If 2000’s Gladiator was based in a fantasy setting, pitting Russell Crowe against Orcs, Elves and skeletons three at a time; you would have the general outline for Clan of Champions. Assuming the role of one of three different generic gladiators, you are set forth into a castle to destroy the evil that has corrupted the land. Missions consist of multiple interconnected arenas or rooms, finding you and two AI combatants battling against the same mundane enemies throughout the entire game.
While the majority of the game provides a mundane experience, the combat system allows for different parts of the body to be targeted using various low blows, torso strikes or headshots. Add a pinch of strategy, as you try to recognize weaknesses in your opponents, before unleashing a flurry of strikes. There are different approaches to the combat from a sword and shield approach, to focusing on heavy and powerful two-handed weapons or swift and agile hand-to-hand weapons. Adding magic into the mix provides the only ranged attack that you will be able to use in the game. Experience is gained depending on the different skills that are used. Want to improve your magic? Use it.
Before venturing forth into a mission, it is best to upgrade your current equipment; in fact I encourage it. Equipment plays an important role as each piece of armor comes with a full set of stats, along with a set amount of durability. Once depleted however, the armor piece will break and literally fall to the ground. For obvious reasons, I wouldn’t recommend competing in fights to the death with nothing but a loincloth. If you do find yourself with exposed flesh in the heat of battle, scouring the ground will usually turn up pieces of armor that have fallen from various combatants. Having your helmet fracture for example leaves your head open to devastating attacks, forcing you to focus on defense and blocking. Without armor things can take a turn for the worse, but of course everything that works against you, also works against enemies as well.
Replaying previous missions because a common theme in order to gain additional experience and armor pieces. Boss battles break up the monotony of the missions with larger, tougher foes, but even then, the core combat mechanics rarely change. The environments barely vary between missions, with each mission taken place in similar looking rooms.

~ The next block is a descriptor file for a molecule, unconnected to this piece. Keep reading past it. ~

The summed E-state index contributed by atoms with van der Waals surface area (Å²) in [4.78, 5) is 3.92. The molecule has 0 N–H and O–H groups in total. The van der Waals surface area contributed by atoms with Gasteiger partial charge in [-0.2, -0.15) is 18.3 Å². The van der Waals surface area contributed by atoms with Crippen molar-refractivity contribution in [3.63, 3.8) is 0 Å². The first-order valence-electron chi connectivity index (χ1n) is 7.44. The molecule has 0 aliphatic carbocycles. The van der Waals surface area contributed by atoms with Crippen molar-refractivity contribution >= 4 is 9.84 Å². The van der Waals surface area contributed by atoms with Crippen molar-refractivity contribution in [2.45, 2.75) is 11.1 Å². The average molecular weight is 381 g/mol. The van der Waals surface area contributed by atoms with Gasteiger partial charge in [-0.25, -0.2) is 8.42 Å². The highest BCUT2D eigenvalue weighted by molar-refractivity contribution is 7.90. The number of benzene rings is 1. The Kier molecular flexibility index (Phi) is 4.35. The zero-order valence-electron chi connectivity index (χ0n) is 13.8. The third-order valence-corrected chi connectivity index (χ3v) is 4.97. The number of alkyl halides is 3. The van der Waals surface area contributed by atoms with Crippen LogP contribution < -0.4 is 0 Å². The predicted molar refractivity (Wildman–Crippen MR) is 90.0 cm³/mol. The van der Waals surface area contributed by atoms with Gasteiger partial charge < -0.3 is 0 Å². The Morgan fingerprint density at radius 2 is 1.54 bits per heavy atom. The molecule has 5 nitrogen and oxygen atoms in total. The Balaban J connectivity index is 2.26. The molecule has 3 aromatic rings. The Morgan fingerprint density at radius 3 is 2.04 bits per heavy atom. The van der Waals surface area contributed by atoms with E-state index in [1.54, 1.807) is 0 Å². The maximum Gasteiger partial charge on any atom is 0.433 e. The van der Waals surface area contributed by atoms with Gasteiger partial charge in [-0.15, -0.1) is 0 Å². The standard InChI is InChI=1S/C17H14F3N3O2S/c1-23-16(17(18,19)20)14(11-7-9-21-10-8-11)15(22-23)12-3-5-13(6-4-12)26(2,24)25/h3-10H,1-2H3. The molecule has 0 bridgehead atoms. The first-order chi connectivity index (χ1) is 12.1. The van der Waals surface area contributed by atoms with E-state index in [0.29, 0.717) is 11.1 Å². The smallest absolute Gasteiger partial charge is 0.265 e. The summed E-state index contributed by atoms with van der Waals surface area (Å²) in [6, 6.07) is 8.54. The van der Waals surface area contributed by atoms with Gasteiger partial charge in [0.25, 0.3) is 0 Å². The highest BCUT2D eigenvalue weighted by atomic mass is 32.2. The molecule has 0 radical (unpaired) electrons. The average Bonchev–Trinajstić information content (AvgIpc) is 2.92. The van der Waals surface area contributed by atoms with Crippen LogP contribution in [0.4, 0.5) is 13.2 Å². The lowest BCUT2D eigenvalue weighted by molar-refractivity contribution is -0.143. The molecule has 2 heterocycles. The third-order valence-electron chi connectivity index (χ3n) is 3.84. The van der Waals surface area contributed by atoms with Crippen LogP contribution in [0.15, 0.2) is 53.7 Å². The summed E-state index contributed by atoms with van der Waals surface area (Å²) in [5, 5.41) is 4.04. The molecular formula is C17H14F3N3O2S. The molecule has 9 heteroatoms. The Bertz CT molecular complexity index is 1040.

The loot, while plentiful in nature, rarely provides anything worthy of replacing previous acquired gear, but instead becomes closely tied to the equipment enhancing system. Combining these “trash” pieces of equipment with other weapons and armor, you are able to increase their attack damage, raise armor defense values and more. Essentially you will be using the same equipment throughout much of the game, and using all of the acquired loot to enhance those pieces. The feeling of finding a brand new item with a unique look is nowhere to be found in Clan of Champions. In a loot-based game, this is quite disappointing.
Deciding to jump online for some competitive multiplayer, I was quick to discover that armor plays a major role when compared to the single-player campaign. As expected, matches consisted of teams of three – when you are able to find people to play with – with AI filing in any empty spots. The AI opponents are over powered and teams with AI generally win the matches. Teaming up online for cooperative gameplay, only missions completed in single-player can be chosen, forcing you to play the alone first in order to open up new missions for online.
Nothing about Clan of Champions will keep you engaged for long whether you are playing alone or with others. Missions tend to blur together, and the entire experience feels underwhelming. Fights are predictable and nothing about the story feels interesting. The game lacks a single reason for anyone to keep playing past the first five missions.Note: Clan of Champions was reviewed on PC. A digital copy of the game provided by the publisher.